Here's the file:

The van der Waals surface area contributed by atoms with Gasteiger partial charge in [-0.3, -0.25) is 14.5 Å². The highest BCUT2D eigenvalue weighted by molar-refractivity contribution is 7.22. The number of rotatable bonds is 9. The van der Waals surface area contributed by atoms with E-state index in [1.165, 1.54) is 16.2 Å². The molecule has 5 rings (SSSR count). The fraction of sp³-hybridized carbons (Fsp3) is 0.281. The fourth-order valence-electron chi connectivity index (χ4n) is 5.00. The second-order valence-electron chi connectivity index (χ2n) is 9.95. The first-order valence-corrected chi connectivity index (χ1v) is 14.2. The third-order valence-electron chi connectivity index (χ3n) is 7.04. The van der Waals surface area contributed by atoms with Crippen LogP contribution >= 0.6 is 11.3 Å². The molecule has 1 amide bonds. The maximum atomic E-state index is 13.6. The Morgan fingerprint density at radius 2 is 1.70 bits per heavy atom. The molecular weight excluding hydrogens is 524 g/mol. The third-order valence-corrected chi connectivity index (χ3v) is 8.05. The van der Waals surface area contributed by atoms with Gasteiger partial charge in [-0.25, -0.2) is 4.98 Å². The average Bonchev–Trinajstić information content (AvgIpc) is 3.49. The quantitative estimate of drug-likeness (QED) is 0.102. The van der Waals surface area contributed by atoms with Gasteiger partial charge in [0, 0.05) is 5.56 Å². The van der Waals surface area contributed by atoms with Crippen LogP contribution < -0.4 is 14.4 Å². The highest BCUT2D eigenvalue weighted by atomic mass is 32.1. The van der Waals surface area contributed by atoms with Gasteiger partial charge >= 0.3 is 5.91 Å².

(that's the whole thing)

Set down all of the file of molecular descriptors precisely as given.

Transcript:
The van der Waals surface area contributed by atoms with Gasteiger partial charge in [-0.3, -0.25) is 14.5 Å². The highest BCUT2D eigenvalue weighted by molar-refractivity contribution is 7.22. The number of rotatable bonds is 9. The van der Waals surface area contributed by atoms with E-state index in [1.165, 1.54) is 16.2 Å². The molecule has 5 rings (SSSR count). The fraction of sp³-hybridized carbons (Fsp3) is 0.281. The fourth-order valence-electron chi connectivity index (χ4n) is 5.00. The second-order valence-electron chi connectivity index (χ2n) is 9.95. The first-order valence-corrected chi connectivity index (χ1v) is 14.2. The third-order valence-electron chi connectivity index (χ3n) is 7.04. The van der Waals surface area contributed by atoms with Crippen LogP contribution >= 0.6 is 11.3 Å². The molecule has 1 amide bonds. The maximum atomic E-state index is 13.6. The Morgan fingerprint density at radius 2 is 1.70 bits per heavy atom. The molecular weight excluding hydrogens is 524 g/mol. The third-order valence-corrected chi connectivity index (χ3v) is 8.05. The van der Waals surface area contributed by atoms with Gasteiger partial charge in [-0.25, -0.2) is 4.98 Å². The average Bonchev–Trinajstić information content (AvgIpc) is 3.49. The quantitative estimate of drug-likeness (QED) is 0.102. The van der Waals surface area contributed by atoms with Gasteiger partial charge in [0, 0.05) is 5.56 Å². The van der Waals surface area contributed by atoms with Crippen LogP contribution < -0.4 is 14.4 Å². The highest BCUT2D eigenvalue weighted by atomic mass is 32.1. The van der Waals surface area contributed by atoms with Gasteiger partial charge >= 0.3 is 5.91 Å².